#Ifnot; ! TARGET_GLULX
		w = a_table-->(3*oops_from);      ! Start of word to go
		w2 = a_table-->(3*oops_from - 1); ! Length of word to go
		#Endif; ! TARGET_
	
		! Write spaces over the word to be corrected:
		for (i=0 : i<w2 : i++) a_buffer->(i+w) = ' ';
	
		if (w2 < x2) {
			! If the replacement is longer than the original, move up...
			for (i=INPUT_BUFFER_LEN-1 : i>=w+x2 : i-- )
				a_buffer->i = a_buffer->(i-x2+w2);
	
			! ...increasing buffer size accordingly.
			#Ifdef TARGET_ZCODE;
			a_buffer->1 = (a_buffer->1) + (x2-w2);
			#Ifnot; ! TARGET_GLULX
			a_buffer-->0 = (a_buffer-->0) + (x2-w2);
			#Endif; ! TARGET_
		}
	
		! Write the correction in:
		for (i=0 : i<x2 : i++) a_buffer->(i+w) = buffer2->(i+x1);
	
		VM_Tokenise(a_buffer, a_table);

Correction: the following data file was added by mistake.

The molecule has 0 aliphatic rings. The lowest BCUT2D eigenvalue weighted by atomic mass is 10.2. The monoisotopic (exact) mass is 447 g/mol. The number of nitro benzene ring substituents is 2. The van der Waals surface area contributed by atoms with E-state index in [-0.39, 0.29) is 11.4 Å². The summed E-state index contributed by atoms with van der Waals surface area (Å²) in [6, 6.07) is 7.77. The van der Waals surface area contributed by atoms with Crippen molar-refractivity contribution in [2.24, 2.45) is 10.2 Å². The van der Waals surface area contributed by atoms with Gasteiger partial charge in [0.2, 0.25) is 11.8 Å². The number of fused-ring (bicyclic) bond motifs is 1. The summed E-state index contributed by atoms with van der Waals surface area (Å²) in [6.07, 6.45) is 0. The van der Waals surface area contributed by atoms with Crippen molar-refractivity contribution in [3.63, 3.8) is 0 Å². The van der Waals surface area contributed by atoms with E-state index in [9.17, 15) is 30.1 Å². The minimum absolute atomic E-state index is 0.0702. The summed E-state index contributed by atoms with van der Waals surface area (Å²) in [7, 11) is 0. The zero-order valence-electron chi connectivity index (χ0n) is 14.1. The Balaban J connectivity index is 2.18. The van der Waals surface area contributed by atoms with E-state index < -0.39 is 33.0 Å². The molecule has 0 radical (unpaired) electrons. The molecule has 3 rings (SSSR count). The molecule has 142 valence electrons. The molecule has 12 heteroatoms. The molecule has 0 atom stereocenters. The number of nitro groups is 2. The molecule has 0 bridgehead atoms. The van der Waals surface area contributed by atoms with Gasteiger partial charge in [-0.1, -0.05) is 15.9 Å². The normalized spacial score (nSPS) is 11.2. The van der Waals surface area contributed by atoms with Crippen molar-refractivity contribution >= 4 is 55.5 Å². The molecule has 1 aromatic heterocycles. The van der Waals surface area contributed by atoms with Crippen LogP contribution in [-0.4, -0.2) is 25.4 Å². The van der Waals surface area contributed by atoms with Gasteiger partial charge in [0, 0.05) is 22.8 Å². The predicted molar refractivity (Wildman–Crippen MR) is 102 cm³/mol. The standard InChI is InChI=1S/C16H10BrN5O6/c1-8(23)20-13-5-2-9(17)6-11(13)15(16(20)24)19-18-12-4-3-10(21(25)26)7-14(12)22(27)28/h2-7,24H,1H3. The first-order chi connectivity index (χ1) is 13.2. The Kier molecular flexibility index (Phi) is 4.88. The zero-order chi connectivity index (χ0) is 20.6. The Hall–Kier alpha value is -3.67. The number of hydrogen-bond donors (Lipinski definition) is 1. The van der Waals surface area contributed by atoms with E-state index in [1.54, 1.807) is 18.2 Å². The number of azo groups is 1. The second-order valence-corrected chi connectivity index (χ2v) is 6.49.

#Ifdef TARGET_ZCODE; nw = a_table->1; #Ifnot; nw = a_table-->0; #Endif;
	
		return nw;
	}

	! Undo handling

	(+ currently undoing +) = true;	! now we're undoing a thing, possibly
	if ((w == UNDO1__WD or UNDO2__WD or UNDO3__WD) && (nw==1)) {
		Perform_Undo();
		continue;
	}
	i = VM_Save_Undo();
	#ifdef PREVENT_UNDO; undo_flag = 0; #endif;
	#ifndef PREVENT_UNDO; undo_flag = 2; #endif;
	if (i == -1) undo_flag = 0;
	if (i == 0) undo_flag = 1;
	if (i == 2) {
		VM_RestoreWindowColours();
		VM_Style(SUBHEADER_VMSTY);
		SL_Location(); print "^";
		! print (name) location, "^";
		VM_Style(NORMAL_VMSTY);
		L__M(##Miscellany, 13);
		continue;
	}
	(+ currently undoing +) = false;	! we've finished undoing a thing
	return nw;
}

];
-) instead of “Reading the Command” in “Parser.i6t”.[/code]

I was looking at it again just now and wondering if it might be better to replace SL_Location instead of Keyboard, but it looks like then I’d have to copy-paste a bunch of other I6 functions from that section of the templates, just to change one of them? I can’t decide if that’s more or less terrible than replacing Keyboard (probably less?). I really don’t know enough about what goes on under I7’s bonnet, I’m just flailing about here.